Michelin has confirmed Scott Redding's rear tyre failure in Argentina was due to several differing factors, namely track temperature and rider build, after detailed analysis revealed the rubber in question “could not sustain the strain put on it.”
In the weeks between the second MotoGP round of 2016 and Jerez, Michelin has learned that the extremely demanding layout of the Termas de Rio Honda circuit coupled with Redding's build, and high track temperatures contributed to the incident, according to technical director Nicolas Goubert.
Speaking on Thursday evening, Goubert also stated the results of Michelin's analysis was vindication for the company's decision to introduce a more robust rear tyre construction for the following round in Austin, Texas.
“For Scott, what happened in FP4 in Argentina, the tyre stayed inflated so he parked the bike without crashing,” began the Frenchman.
“That was a positive point but, nevertheless, it shouldn't have happened and the results from the analysis showed that basically in conjunction with a very high track temperature, a very demanding layout of the track and a well-built guy basically was too much for the tyre. The tyre could not sustain the strain put on it.
“This means the decision we took to give the riders a stronger construction was the right one. We will stick with that construction – we've had it from Austin – but we'll stick from it for the rest of this year.”
Goubert then went on to emphasise Michelin would not return to construction, as well as mentioning how the unique conditions encountered in Argentina were a first and truly unique since the company's return to the MotoGP class.
“[The harder construction is] Forever because the conclusion is it is not strong enough for a combination of very demanding tracks, demanding rider and high track temperature. That's something that can happen again so we don't want the same consequences to happen again.
“I wouldn't say [before] it was a very soft construction – it was one that we had for the last 18 months that we started testing with the guys in September, 2014. We never had any issues with it but when we do testing it's only with a few people, it's only in certain conditions, and obviously we had never been confronted with such a high level of strain on the rear tyre.
“So we went to Phillip Island, which is a very demanding track, but the track temperature is not very high. It could have happened in Phillip Island with the same heavy-built rider if the track temperature had been very high with the same number of laps. It's our conclusion now so we are convinced that we need to have something stronger. That's what we had from Austin and that's what we'll keep from now on.”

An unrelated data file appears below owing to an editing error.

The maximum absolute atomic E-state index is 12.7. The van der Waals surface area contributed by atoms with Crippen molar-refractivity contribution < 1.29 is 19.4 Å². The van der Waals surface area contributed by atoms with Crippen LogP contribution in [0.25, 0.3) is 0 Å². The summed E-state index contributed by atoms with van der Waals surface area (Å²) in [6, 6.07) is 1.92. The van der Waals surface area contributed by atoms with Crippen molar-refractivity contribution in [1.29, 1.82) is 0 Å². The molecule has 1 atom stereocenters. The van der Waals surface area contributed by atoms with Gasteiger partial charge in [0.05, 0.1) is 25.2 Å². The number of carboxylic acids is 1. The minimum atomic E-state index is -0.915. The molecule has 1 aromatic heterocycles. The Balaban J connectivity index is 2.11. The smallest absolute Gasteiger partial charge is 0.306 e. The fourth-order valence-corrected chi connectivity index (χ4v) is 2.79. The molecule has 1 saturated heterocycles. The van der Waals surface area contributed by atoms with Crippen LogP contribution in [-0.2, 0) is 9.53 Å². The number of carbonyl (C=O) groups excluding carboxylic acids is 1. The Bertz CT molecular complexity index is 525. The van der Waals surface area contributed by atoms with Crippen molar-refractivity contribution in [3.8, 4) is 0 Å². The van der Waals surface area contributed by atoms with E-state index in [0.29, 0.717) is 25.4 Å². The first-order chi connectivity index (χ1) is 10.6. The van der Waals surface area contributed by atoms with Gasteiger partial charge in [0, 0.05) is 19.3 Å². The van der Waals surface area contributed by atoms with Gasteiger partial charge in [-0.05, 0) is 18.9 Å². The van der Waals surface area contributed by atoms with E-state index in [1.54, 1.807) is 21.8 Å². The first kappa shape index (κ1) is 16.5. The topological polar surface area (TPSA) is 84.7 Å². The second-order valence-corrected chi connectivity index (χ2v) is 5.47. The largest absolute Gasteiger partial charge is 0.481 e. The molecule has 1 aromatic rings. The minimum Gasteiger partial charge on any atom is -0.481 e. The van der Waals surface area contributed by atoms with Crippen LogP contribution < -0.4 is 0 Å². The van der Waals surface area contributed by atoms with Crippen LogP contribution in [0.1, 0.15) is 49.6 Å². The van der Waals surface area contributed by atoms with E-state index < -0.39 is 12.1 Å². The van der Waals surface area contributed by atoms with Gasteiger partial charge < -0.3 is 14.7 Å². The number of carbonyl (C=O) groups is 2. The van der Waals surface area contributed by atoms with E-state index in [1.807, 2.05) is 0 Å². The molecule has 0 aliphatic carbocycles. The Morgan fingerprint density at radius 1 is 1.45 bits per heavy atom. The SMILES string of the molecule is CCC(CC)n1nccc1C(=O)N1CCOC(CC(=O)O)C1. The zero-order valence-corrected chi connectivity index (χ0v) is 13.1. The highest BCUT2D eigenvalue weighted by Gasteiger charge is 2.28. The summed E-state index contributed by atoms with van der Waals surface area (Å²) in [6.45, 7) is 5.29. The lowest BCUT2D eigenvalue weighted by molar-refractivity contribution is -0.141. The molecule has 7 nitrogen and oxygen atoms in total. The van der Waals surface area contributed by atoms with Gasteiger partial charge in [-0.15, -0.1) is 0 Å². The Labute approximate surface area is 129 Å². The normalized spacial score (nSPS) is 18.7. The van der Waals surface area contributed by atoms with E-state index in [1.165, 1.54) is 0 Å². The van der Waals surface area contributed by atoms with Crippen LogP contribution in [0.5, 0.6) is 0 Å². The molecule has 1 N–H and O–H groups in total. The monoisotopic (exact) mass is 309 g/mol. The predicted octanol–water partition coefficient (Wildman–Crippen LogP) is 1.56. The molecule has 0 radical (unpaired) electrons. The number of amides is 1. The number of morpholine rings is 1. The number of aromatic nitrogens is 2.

In Argentina riders from Yamaha were critical of race direction's decision to alter the race format, believing it to not only suit Ducati's strong points, but to penalise the field for an issue that mainly affected the Bologna machines. Until Redding's tyre failure, not one rider had voiced their complaints of the rear.
Goubert was of the opinion that riding style and rider weight were more pressing factors than the make of bike.
“I heard [Andrea] Dovizioso say that his bike is more demanding than the others. Honestly speaking, looking at the tyres at the end of the race, it's not the case for me. I would say that quite often on the front they are less demanding. Sometimes with the rear as well. What makes a difference for a tyre is more riding style and weight of the rider than the bike brand.
“At the end of the day we're here to provide tyre solutions for all the field, whether it's the Ducati, the Yamaha, the Aprilia, the Suzuki. We did a good job to provide something that can handle the strain of these bikes and for somebody like Dani who weighs 60 kilos, or somebody like Scott who weighs up to 80. We have to give them something to ride with. They're not doing anything wrong so we have to find a solution for everyone.”
While the incident in Argentina represented the second drama of the year for Michelin, after Loris Baz's spectacular spill when testing in Sepang, Goubert was keen to point out that tests revealed the Frenchman's spill was due to a puncture.
“What happened to Baz in Sepang was clearly a puncture. We brought all the pieces back to Clermont-Ferrand, put the tyre back together and it was clear that there was something that went into the tyre and created a puncture. You know the consequences.”